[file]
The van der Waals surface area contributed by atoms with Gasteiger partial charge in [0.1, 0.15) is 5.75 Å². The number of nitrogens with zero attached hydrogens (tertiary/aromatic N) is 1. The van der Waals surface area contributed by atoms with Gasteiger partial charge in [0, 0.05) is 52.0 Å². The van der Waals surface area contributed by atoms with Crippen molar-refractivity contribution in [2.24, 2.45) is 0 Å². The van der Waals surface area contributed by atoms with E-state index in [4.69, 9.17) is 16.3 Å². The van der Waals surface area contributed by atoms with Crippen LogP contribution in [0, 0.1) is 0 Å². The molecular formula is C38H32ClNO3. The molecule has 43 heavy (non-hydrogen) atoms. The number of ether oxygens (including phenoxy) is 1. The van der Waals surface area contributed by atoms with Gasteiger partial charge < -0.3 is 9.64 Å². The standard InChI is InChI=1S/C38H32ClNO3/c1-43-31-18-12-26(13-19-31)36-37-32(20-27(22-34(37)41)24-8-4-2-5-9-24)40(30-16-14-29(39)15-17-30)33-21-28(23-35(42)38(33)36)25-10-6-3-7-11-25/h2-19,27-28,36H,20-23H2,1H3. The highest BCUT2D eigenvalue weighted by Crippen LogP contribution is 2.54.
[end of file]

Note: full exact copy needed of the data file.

The van der Waals surface area contributed by atoms with Gasteiger partial charge in [0.1, 0.15) is 5.75 Å². The number of nitrogens with zero attached hydrogens (tertiary/aromatic N) is 1. The van der Waals surface area contributed by atoms with Gasteiger partial charge in [0, 0.05) is 52.0 Å². The van der Waals surface area contributed by atoms with Crippen molar-refractivity contribution in [2.24, 2.45) is 0 Å². The van der Waals surface area contributed by atoms with E-state index in [4.69, 9.17) is 16.3 Å². The van der Waals surface area contributed by atoms with Crippen LogP contribution in [0, 0.1) is 0 Å². The molecular formula is C38H32ClNO3. The molecule has 43 heavy (non-hydrogen) atoms. The number of ether oxygens (including phenoxy) is 1. The van der Waals surface area contributed by atoms with Gasteiger partial charge < -0.3 is 9.64 Å². The standard InChI is InChI=1S/C38H32ClNO3/c1-43-31-18-12-26(13-19-31)36-37-32(20-27(22-34(37)41)24-8-4-2-5-9-24)40(30-16-14-29(39)15-17-30)33-21-28(23-35(42)38(33)36)25-10-6-3-7-11-25/h2-19,27-28,36H,20-23H2,1H3. The highest BCUT2D eigenvalue weighted by Crippen LogP contribution is 2.54.